7 thoughts on “The Host (2006): Screw You Hollywood, and your Formulas!

  1. Totally agree with your 4 pointers on how the host went against classic Hollywood formulae. I preferred the idea of monster attacking the city in daylight, albeit something uncommon. Great work on comparing concepts of movies to this film!


    1. Adding on to my comment above, I have to say this blog started off very sincere and straight from the heart. Speaking of personal experiences engages readers like myself and feels relatable to a certain level. As a fan of LOTR, Legolas is a sight for sore eyes (yum). Also, great visuals especially a film sequence video from Alien (1973). For someone who hasn’t watched that movie, I am aroused to catch that movie. ” *NO RAGRETS* yup ” <– on point.

      Liked by 1 person

  2. I agree that it’s very different from the conventional Hollywood film – which makes it so much better!! And I really like that the film didn’t have a 100% happy ending, it felt more real. With regards to your Male Gaze section, I thought that Hyun Seo played a bigger part of a heroine than Nam Joo who shot the arrow. Afterall, Hyun Seo was the one who saved Se Joo and brought him to safety. It was ultimately her sacrifice and bravery which gave him a life at the end (and he was homeless to start with). Great review though, cheers!


  3. Totally agree that it went against every conventional Hollywood film! Also loved how you elaborated on the fact that the movie was actually depicting the females as having a more prominent role in either killing or fooling the monster. On the other hand, the males in the movie are seen in a slightly more negative light, where they are either lazy, careless, or always bribing others to get their way. I thought that although the starting of the film put America in a bad light, the later scene where Donald was seen heroically trying to rescue people trapped in an RV balanced the anti-american introduction out.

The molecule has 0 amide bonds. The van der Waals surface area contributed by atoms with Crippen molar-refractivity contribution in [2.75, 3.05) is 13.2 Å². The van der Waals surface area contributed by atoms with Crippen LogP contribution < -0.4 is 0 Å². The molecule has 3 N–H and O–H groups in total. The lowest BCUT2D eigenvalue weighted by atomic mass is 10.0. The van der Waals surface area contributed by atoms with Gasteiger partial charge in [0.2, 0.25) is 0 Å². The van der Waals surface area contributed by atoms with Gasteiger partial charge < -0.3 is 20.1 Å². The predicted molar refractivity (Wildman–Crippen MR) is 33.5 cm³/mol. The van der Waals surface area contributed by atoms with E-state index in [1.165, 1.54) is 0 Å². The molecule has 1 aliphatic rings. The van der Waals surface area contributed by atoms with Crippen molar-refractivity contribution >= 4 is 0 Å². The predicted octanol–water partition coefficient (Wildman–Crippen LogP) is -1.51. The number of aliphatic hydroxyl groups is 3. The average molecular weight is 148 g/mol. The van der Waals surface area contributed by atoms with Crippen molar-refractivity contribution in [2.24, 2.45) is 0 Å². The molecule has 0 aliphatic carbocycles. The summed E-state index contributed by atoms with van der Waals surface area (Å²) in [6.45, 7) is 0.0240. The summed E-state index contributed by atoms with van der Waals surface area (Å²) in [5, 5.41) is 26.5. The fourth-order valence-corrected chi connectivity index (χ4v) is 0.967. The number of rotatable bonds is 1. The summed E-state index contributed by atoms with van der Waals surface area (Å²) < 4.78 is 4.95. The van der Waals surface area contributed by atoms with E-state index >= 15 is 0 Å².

4. “The Host (2006) is a South Korean film that goes against every. single. Hollywood. conventional. formula. This is called the ‘Classical Hollywood Convention’. Don’t believe me?”, The points after this statement are really good! It was simple, and it helped me to understand your point of view. Totally agree to the point of the creature was shown in its full glory at the beginning of the film. Which was unlike any other Hollywood films.
    Love the gifs on your post! Visuals provided got me an overview of what happened, neatly and nicely presented.

    Appreciate the points where you even point out the gaze of the characters. Great observation and good post. Looking forward to more of your posts!

    Liked by 1 person

  5. I liked the point you made about female characters being introduced differently and how they were featured with a lot of dignity. I was fangirling when she lit her arrow and set the monster in flames too. You know how in some films when you come face to face with a beast and the protagonist tries to appeal to the beast’s humanity to escape the situation or stall just enough for somebody to come to the rescue. I am glad none of that was shown here. Instead we see a capable and resourceful girl fighting for survival and bravely sacrificing to give the kid she found a shot at survival too.

    Liked by 1 person

  6. An excellently written review examining the one of the best monster/horror films, in my opinion. I liked how a comparison was drawn to a classic monster movie, Alien. Both movies had strong female characters and defied traditional Hollywood horror movie conventions. I too, was awestruck by Nam-joo when she delivered the fatal shot to the creature. I especially enjoyed your commentary on the film’s defiance of the classic ‘Hollywood formula’, and how you brought up examples to back your point.

    I also thought it was very endearing that you introduced yourself and your love of movies at the start of your review. It was a nice touch, as it made you more relatable to the readers. All in all, a fantastic review of a fantastic movie.

    Liked by 1 person